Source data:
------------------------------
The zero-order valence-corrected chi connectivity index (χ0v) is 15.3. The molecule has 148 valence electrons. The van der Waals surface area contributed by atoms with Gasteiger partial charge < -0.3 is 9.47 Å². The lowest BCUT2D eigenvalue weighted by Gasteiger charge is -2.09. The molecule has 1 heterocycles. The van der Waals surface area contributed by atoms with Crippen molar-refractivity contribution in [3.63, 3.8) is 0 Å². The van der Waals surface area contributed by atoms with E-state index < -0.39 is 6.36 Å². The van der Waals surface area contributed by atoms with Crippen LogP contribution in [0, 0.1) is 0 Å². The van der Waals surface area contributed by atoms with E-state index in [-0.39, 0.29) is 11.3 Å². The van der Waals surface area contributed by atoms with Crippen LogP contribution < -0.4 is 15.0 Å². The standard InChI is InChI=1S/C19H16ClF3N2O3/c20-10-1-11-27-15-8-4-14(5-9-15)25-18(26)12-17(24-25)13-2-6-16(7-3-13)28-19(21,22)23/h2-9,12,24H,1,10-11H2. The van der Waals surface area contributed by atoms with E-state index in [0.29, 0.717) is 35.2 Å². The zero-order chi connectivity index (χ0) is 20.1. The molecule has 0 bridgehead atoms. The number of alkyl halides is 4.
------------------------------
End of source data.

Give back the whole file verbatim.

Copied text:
The zero-order valence-corrected chi connectivity index (χ0v) is 15.3. The molecule has 148 valence electrons. The van der Waals surface area contributed by atoms with Gasteiger partial charge < -0.3 is 9.47 Å². The lowest BCUT2D eigenvalue weighted by Gasteiger charge is -2.09. The molecule has 1 heterocycles. The van der Waals surface area contributed by atoms with Crippen molar-refractivity contribution in [3.63, 3.8) is 0 Å². The van der Waals surface area contributed by atoms with E-state index < -0.39 is 6.36 Å². The van der Waals surface area contributed by atoms with Crippen LogP contribution in [0, 0.1) is 0 Å². The van der Waals surface area contributed by atoms with E-state index in [-0.39, 0.29) is 11.3 Å². The van der Waals surface area contributed by atoms with Crippen LogP contribution < -0.4 is 15.0 Å². The standard InChI is InChI=1S/C19H16ClF3N2O3/c20-10-1-11-27-15-8-4-14(5-9-15)25-18(26)12-17(24-25)13-2-6-16(7-3-13)28-19(21,22)23/h2-9,12,24H,1,10-11H2. The van der Waals surface area contributed by atoms with E-state index in [0.29, 0.717) is 35.2 Å². The zero-order chi connectivity index (χ0) is 20.1. The molecule has 0 bridgehead atoms. The number of alkyl halides is 4.